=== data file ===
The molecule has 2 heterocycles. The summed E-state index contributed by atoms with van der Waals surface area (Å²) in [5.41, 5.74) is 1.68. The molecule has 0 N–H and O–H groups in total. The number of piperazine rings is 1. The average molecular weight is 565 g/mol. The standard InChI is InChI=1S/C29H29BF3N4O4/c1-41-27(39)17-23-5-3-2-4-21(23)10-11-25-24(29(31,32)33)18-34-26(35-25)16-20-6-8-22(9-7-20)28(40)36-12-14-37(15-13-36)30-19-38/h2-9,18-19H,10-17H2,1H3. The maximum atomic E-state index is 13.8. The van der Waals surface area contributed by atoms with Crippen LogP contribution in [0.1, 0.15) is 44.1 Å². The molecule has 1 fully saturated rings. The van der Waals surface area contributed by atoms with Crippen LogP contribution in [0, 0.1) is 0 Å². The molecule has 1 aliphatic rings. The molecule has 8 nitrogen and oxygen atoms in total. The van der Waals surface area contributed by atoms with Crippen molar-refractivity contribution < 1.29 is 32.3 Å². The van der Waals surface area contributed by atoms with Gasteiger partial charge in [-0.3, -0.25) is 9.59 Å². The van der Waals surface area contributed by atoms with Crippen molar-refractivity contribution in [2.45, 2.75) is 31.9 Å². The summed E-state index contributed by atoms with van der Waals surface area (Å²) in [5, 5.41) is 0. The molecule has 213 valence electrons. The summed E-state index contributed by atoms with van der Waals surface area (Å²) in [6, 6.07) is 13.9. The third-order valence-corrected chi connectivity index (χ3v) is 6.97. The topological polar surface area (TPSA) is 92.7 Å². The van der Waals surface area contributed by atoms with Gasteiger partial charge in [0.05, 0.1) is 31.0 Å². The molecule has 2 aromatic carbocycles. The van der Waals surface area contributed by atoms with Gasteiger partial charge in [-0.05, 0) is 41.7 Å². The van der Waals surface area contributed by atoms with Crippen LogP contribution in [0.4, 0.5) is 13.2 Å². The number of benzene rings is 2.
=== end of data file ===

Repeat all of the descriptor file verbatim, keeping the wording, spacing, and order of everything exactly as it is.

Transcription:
The molecule has 2 heterocycles. The summed E-state index contributed by atoms with van der Waals surface area (Å²) in [5.41, 5.74) is 1.68. The molecule has 0 N–H and O–H groups in total. The number of piperazine rings is 1. The average molecular weight is 565 g/mol. The standard InChI is InChI=1S/C29H29BF3N4O4/c1-41-27(39)17-23-5-3-2-4-21(23)10-11-25-24(29(31,32)33)18-34-26(35-25)16-20-6-8-22(9-7-20)28(40)36-12-14-37(15-13-36)30-19-38/h2-9,18-19H,10-17H2,1H3. The maximum atomic E-state index is 13.8. The van der Waals surface area contributed by atoms with Crippen LogP contribution in [0.1, 0.15) is 44.1 Å². The molecule has 1 fully saturated rings. The van der Waals surface area contributed by atoms with Crippen LogP contribution in [0, 0.1) is 0 Å². The molecule has 1 aliphatic rings. The molecule has 8 nitrogen and oxygen atoms in total. The van der Waals surface area contributed by atoms with Crippen molar-refractivity contribution < 1.29 is 32.3 Å². The van der Waals surface area contributed by atoms with Gasteiger partial charge in [-0.3, -0.25) is 9.59 Å². The van der Waals surface area contributed by atoms with Crippen molar-refractivity contribution in [2.45, 2.75) is 31.9 Å². The summed E-state index contributed by atoms with van der Waals surface area (Å²) in [5, 5.41) is 0. The molecule has 213 valence electrons. The summed E-state index contributed by atoms with van der Waals surface area (Å²) in [6, 6.07) is 13.9. The third-order valence-corrected chi connectivity index (χ3v) is 6.97. The topological polar surface area (TPSA) is 92.7 Å². The van der Waals surface area contributed by atoms with Gasteiger partial charge in [0.05, 0.1) is 31.0 Å². The molecule has 2 aromatic carbocycles. The van der Waals surface area contributed by atoms with Gasteiger partial charge in [-0.05, 0) is 41.7 Å². The van der Waals surface area contributed by atoms with Crippen LogP contribution in [0.4, 0.5) is 13.2 Å². The number of benzene rings is 2.